My next step for the forward compartment was to glue in the perimeter batten to hold the edges of the deck. I used small ribbed copper nails to hold down the battens in place while the epoxy set.
I will leave the copper nails in as they won’t rust and won’t do any harm.
Then on to the knees that I had laminated a while ago, while I was in a laminating mode with the stems. I had enough off cuts of fir laminating stock to do the knees at that time. But since I’d just run the through the thickness planer when I had rented one for another task.
The knees were first smoothed with the 1/4 round over bit of the router. That all worked mostly well except on one outer corner of the curve where the wood likely under tension ripped out with the router. I had to then glue the ripped section back down and sand it smooth. To fit the knees instead of doing a template, I first cut the base angle and then scribed the right angles cuts to fit it to the inner gunwhale. When I made that cut I was a little conservative and I had the plane it down a few times to get it to fit snugly. I then used one side as the template for the other side and it went much faster.
I’m now just going to do a touch more sanding before I get on to coating it all with Decks Olje. A two part oil finish that creates an fairly easy to refinish gloss coating. I like the rich clear finish it gives. Since I’m not planning on having too much material with a clear finish (Gunwhale, knees, thwart, Centreboard caps and bulkhead trim) I’m not too fussed about the cost. (nearly one third more than the cost of Cetol Natural Teak finish or most varnishes). I have hesitated with my final choice for a while but ultimately decided to give Decks Olje a shot because of the penetrating oil of part 1 and the ease of touching up. In theory if you keep on top of it you could just touch up abrasions indefinitely without having to strip it all down as you would with varnish. Time will tell if I’m happy with it.
This summer I’ve been working on getting the interior of the hull completed.
I started with the thwart and and thwart cleats.
I glued up some 3/4″ reclaimed mahogany that I found on craigslist that had been pulled from hold Vancouver home window and door frames. It was not quite wide enough or thick enough. So I glued two pieces on edge and then onto a 1/2″ douglas fir boards. I then planed it down to 1″ thick which is just over the plan specifications of 7/8″.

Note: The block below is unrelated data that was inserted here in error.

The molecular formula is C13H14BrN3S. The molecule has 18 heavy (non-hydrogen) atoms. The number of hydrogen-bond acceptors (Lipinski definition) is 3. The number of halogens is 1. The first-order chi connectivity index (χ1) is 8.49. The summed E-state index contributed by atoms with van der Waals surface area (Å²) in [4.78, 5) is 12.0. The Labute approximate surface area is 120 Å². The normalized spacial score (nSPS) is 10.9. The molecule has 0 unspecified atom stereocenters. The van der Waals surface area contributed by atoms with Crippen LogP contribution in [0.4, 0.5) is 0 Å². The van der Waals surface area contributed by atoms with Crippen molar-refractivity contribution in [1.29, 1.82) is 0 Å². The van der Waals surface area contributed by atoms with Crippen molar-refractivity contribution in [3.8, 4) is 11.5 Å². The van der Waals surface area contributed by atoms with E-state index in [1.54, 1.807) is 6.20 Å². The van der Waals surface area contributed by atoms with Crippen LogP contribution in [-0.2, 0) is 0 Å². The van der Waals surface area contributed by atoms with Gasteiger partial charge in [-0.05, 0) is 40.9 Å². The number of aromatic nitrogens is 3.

The Thwart cleats were a complex piece to put together with a bevel on top of the curve of the hull to shape. It was also fun to figure out how to place it level and just in the right direction. But spending a little extra time on this I believe will bear fruit in the long run as it is such an important structural part.
The next step is to install the forward bulkhead and the deckbeams and kingplank. This part is also confounding me as the plans show the deck following the topmost lap between the sheer strake and the strake below. But this seems to create a curve that does not match the curve of the deckbeams specified in the plans. So essentially I have a choice of which path to take to reconcile the plans to the real world.
For the deck beams I needed more wood, so I made a trip to Jack’s New and Used in Burnaby and found some good old Douglas Fir door frames that were 1 1/4″ thick. this gives me a nice dimension to work with to shape the deck beams. The old Douglas Fir is now super hard and maybe a little brittle but also very solid. So I’m hoping it will result in a durable choice.
And again there are a lot of bevels to line up on this piece. But I’ve been taking my time making good templates first and then transferring the shape and angles to the final stock I want to use in the boat.
I’m close to getting it right, a little more trimming and it will soon be ready for gluing.
Yesterday after consulting Ian Oughtred’s guidance on whether or not to paint the hull with epoxy before painting. He is adamant that it is not a good idea. So I decided to go straight to priming the hull.
My next resource is the small book by Joni Blanchard “Tricks, Cheating & Chingaderos” a collection of knowledge and tips for varnishing and painting wooden boats.
I liked her suggestion of wiping down with denatured alcohol to try and have the surface as clean and dust free as possible. The only problem is try finding denatured alcohol in Canada. You won’t find it in the paint section of the hardware store. I found it as burning ethanol for garden fireplaces and stoves at Rona called Bio light. Otherwise the other option was marine stove fuel or 99% isopropyl alcohol à the pharmacy. But that only comes in small containers.
I also found a neat little tool to mark the waterline in such a way that it would remain visible under the paint.
It comes from our sewing kit. And leaves a nice little series of small bumps.